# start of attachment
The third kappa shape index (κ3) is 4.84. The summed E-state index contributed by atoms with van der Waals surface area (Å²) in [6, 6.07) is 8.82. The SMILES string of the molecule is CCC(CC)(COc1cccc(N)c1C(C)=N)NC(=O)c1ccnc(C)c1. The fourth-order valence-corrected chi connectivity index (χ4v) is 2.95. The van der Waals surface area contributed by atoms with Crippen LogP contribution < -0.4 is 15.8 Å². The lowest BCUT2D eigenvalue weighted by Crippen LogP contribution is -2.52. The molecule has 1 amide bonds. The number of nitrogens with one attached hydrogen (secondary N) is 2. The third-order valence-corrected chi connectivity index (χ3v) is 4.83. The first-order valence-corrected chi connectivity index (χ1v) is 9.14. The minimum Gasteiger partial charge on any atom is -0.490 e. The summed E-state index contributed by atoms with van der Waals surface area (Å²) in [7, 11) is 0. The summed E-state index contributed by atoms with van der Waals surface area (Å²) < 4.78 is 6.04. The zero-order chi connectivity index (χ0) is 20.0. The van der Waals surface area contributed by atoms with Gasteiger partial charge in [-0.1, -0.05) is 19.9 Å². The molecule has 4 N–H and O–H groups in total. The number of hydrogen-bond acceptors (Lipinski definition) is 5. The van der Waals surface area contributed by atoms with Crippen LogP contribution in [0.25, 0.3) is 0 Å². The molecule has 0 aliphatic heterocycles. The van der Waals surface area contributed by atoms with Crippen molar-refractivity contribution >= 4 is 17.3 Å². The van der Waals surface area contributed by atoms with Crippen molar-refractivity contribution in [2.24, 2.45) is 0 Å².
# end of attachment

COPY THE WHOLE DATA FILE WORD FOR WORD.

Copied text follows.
The third kappa shape index (κ3) is 4.84. The summed E-state index contributed by atoms with van der Waals surface area (Å²) in [6, 6.07) is 8.82. The SMILES string of the molecule is CCC(CC)(COc1cccc(N)c1C(C)=N)NC(=O)c1ccnc(C)c1. The fourth-order valence-corrected chi connectivity index (χ4v) is 2.95. The van der Waals surface area contributed by atoms with Crippen LogP contribution < -0.4 is 15.8 Å². The lowest BCUT2D eigenvalue weighted by Crippen LogP contribution is -2.52. The molecule has 1 amide bonds. The number of nitrogens with one attached hydrogen (secondary N) is 2. The third-order valence-corrected chi connectivity index (χ3v) is 4.83. The first-order valence-corrected chi connectivity index (χ1v) is 9.14. The minimum Gasteiger partial charge on any atom is -0.490 e. The summed E-state index contributed by atoms with van der Waals surface area (Å²) in [7, 11) is 0. The summed E-state index contributed by atoms with van der Waals surface area (Å²) < 4.78 is 6.04. The zero-order chi connectivity index (χ0) is 20.0. The van der Waals surface area contributed by atoms with Gasteiger partial charge in [-0.1, -0.05) is 19.9 Å². The molecule has 4 N–H and O–H groups in total. The number of hydrogen-bond acceptors (Lipinski definition) is 5. The van der Waals surface area contributed by atoms with Crippen LogP contribution in [0.25, 0.3) is 0 Å². The molecule has 0 aliphatic heterocycles. The van der Waals surface area contributed by atoms with Crippen molar-refractivity contribution >= 4 is 17.3 Å². The van der Waals surface area contributed by atoms with Crippen molar-refractivity contribution in [2.24, 2.45) is 0 Å².